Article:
Inmate Sexual Victimization Report Released

WASHINGTON — Results from the Bureau of Justice Statistics survey of the nation’s correctional facilities find that 4 percent of state and federal prison inmates report being sexually victimized by other inmates or correctional staff. Approximately 3.2 percent of inmates in local jails reported one or more incidents of sexual victimization.

Released May 16, the “Sexual Victimization in Prisons and Jails Reported by Inmates, 2011-2012” report states that about 80,600 inmates have been sexually victimized in the 12 months preceding the survey time, which took place between February 2011 and May 2012.

Mandated by the Prison Rape Elimination Act (PREA) of 2003, the statistics department is required to review no less than 10 percent of correctional facilities in the U.S. in order to provide an annual update as to how facilities are seeking to comply with PREA, which calls for prisons and jails to adopt a zero-tolerance policy on rape and sexual misconduct. The first annual study completed in 2007. The statistics department reviewed 233 state and federal prison, 358 county jails and 15 special confinement facilities in order to compile the report.

The report also reveals that LGBT inmates, female inmates and inmates with mental illnesses are more likely to report sexual victimization. LGBT inmates with “serious psychological distress” reported the highest rates of inmate-on-inmate sexual victimization with 21 percent of prison inmates and 14.7 percent of jail inmates reporting one or more incidents.

Inmate advocates have used the new study as proof that sexual victimization policies in correctional facilities are desperately in need of improvement.

“The fact that so many people with mental illnesses are being locked up is, in itself, profoundly disturbing,” said Lovisa Stannow, executive director of Just Detention International, in a statement. “It’s simply unacceptable that, while behind bars, these inmates are subjected to horrific sexual abuse rather than getting the help they need.”

Juvenile inmates, aged 16 to 17, housed in adult jails or prisons were found to be at no greater risk for sexual victimization. However, prison youth advocates who say minors should not be housed in adult correctional facilities have questioned these findings.

“This study tells us that youth face sexual victimization in adult institutions, but due to underreporting by youth in challenging adult facility conditions, we need more research to know more about this problem. Previous studies and the experiences of young people in the adult criminal justice system document that youth are at greatest risk of sexual victimization in adult jails and prisons,” said Liz Ryan, President and CEO of the Campaign for Youth Justice. “The report underscores the urgency for U.S. Attorney General Holder and the nation’s governors to redouble their efforts to fully implement the Prison Rape Elimination Act’s Youthful Inmate Standard by removing youth under 18 from adult jails and prisons.”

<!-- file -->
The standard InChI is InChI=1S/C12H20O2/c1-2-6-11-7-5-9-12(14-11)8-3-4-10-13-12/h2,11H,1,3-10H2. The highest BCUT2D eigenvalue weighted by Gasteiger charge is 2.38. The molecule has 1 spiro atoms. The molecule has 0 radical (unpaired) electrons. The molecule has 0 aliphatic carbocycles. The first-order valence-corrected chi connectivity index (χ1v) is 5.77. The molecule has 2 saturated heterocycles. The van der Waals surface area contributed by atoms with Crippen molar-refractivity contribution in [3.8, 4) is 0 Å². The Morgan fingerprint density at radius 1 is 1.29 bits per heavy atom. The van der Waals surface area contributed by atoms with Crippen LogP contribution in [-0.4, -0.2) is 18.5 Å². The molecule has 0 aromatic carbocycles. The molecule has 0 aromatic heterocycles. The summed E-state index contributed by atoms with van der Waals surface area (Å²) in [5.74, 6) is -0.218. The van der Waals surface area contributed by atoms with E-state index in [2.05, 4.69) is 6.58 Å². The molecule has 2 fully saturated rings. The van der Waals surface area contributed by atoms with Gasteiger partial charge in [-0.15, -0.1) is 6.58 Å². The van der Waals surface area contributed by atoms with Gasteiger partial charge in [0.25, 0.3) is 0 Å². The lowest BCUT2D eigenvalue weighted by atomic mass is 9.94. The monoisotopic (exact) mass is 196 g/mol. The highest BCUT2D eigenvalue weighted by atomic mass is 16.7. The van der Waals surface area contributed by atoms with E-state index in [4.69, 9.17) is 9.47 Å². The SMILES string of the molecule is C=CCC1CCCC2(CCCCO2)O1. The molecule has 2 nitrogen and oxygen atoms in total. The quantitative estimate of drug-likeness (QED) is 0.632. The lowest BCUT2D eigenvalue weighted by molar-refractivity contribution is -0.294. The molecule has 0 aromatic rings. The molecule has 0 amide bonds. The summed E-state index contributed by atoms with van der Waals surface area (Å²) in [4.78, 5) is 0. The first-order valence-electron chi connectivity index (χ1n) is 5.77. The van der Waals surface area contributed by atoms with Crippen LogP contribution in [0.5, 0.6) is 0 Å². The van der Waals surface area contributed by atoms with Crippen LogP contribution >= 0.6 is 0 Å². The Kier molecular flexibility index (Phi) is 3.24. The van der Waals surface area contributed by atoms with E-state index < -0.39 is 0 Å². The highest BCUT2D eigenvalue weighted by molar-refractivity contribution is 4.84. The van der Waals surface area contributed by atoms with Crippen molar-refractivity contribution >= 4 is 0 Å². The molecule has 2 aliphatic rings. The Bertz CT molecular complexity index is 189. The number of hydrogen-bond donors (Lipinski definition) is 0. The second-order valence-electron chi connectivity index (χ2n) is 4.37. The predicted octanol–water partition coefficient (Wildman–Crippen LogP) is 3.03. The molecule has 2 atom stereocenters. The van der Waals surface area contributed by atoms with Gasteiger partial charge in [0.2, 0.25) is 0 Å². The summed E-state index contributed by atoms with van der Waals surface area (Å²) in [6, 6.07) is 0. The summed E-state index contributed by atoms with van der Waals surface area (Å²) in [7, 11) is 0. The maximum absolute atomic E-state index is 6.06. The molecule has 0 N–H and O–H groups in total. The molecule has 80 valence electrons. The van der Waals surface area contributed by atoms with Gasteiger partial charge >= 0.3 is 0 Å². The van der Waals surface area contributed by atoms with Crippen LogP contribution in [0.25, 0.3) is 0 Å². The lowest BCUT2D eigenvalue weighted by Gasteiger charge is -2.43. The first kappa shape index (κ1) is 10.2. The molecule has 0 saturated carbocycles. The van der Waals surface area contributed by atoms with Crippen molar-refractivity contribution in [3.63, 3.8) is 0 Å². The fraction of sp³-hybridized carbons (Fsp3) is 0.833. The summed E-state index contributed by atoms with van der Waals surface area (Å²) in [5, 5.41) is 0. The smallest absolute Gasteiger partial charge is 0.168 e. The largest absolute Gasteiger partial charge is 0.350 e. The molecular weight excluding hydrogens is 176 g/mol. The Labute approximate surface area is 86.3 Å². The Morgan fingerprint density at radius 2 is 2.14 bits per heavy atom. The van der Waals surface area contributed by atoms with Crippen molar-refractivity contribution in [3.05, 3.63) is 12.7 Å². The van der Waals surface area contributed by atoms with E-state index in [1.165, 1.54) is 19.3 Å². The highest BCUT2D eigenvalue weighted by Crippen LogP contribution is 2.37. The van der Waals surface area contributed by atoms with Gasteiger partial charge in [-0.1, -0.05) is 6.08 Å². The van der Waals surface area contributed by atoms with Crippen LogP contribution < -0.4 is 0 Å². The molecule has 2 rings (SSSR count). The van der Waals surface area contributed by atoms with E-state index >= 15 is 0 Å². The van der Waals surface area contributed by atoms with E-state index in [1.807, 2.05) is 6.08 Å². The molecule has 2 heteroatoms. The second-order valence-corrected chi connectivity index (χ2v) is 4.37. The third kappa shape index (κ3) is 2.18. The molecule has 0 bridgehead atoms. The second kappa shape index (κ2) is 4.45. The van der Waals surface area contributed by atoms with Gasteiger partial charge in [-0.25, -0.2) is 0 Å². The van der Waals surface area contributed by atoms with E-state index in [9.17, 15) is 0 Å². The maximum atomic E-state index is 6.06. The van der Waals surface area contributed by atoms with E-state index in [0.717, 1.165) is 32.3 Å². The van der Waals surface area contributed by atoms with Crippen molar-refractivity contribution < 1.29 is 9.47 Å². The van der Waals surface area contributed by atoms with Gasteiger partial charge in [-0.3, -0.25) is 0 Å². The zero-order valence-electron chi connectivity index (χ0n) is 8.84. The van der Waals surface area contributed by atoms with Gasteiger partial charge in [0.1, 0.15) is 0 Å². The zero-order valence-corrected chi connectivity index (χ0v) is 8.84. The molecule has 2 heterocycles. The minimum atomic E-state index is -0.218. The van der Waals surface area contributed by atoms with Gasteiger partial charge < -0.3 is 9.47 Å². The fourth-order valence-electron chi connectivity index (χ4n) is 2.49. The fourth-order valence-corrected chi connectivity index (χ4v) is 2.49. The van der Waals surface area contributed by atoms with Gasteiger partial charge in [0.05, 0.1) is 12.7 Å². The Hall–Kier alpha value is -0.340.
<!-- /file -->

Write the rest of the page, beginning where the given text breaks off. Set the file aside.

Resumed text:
The report also names several facilities that are considered at high risk for inmate-on-inmate sexual violence or sexual violence committed by correctional staff. The report lists 21 facilities, 11 male prisons, one female prison and nine jails, that are considered to have high rates for inmate-on-inmate sexual victimization. Eight male prisons, four female prisons and 12 jails were identified as having high rates of staff sexual misconduct.

The Denver Women’s Correctional Facility was indicated as having the highest rate of staff sexual misconduct in the nation with one in 10 women being sexually abused by a member of staff.

"I will not tolerate staff sexual misconduct," said Roger Werholz, interim director of the Colorado Department of Corrections, in a statement. "While the department has taken a number of steps to enhance security and to do everything possible to ensure offender safety, we will analyze these findings for opportunities to make further improvements."

All state prisons and local jails must be in compliance with PREA standards by August 20, 2013, at which time will begin the first PREA audit cycle. In order to create transparency of these standards, the National PREA Resource Center recently released its audit instrument used to monitor PREA standards.

The tool, which is pending approval by the Department of Justice (DOJ), includes a process map, checklist of documentation, pre-audit questionnaire, auditor compliance tool, instructions for PREA audit tour, interview protocols and auditor report. After finalization from the DOJ, the audit instrument will become available in summer 2013. The PREA Resource Center will begin training certified auditors in June 2013.

In a conversation with Allen Beck, senior statistical advisor at the Bureau of Justice Statistics and author of the report, Correctional News discusses the findings of the sexual victimization reports of 2011-2012.